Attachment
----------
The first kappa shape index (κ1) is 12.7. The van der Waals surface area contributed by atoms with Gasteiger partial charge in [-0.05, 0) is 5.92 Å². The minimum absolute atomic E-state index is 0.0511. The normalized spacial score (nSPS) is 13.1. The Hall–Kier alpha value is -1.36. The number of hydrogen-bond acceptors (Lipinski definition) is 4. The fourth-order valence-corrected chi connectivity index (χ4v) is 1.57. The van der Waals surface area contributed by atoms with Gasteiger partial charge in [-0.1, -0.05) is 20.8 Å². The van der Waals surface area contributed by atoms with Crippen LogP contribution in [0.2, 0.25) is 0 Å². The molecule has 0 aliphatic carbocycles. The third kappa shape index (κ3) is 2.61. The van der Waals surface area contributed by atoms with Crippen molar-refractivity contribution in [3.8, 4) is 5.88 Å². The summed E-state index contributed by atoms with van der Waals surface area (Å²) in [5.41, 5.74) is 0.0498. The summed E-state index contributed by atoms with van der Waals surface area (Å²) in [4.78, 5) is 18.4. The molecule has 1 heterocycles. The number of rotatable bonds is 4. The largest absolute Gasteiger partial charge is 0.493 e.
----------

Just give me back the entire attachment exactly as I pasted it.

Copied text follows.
The first kappa shape index (κ1) is 12.7. The van der Waals surface area contributed by atoms with Gasteiger partial charge in [-0.05, 0) is 5.92 Å². The minimum absolute atomic E-state index is 0.0511. The normalized spacial score (nSPS) is 13.1. The Hall–Kier alpha value is -1.36. The number of hydrogen-bond acceptors (Lipinski definition) is 4. The fourth-order valence-corrected chi connectivity index (χ4v) is 1.57. The van der Waals surface area contributed by atoms with Gasteiger partial charge in [-0.1, -0.05) is 20.8 Å². The van der Waals surface area contributed by atoms with Crippen LogP contribution in [0.2, 0.25) is 0 Å². The molecule has 0 aliphatic carbocycles. The third kappa shape index (κ3) is 2.61. The van der Waals surface area contributed by atoms with Crippen molar-refractivity contribution in [3.8, 4) is 5.88 Å². The summed E-state index contributed by atoms with van der Waals surface area (Å²) in [5.41, 5.74) is 0.0498. The summed E-state index contributed by atoms with van der Waals surface area (Å²) in [4.78, 5) is 18.4. The molecule has 1 heterocycles. The number of rotatable bonds is 4. The largest absolute Gasteiger partial charge is 0.493 e.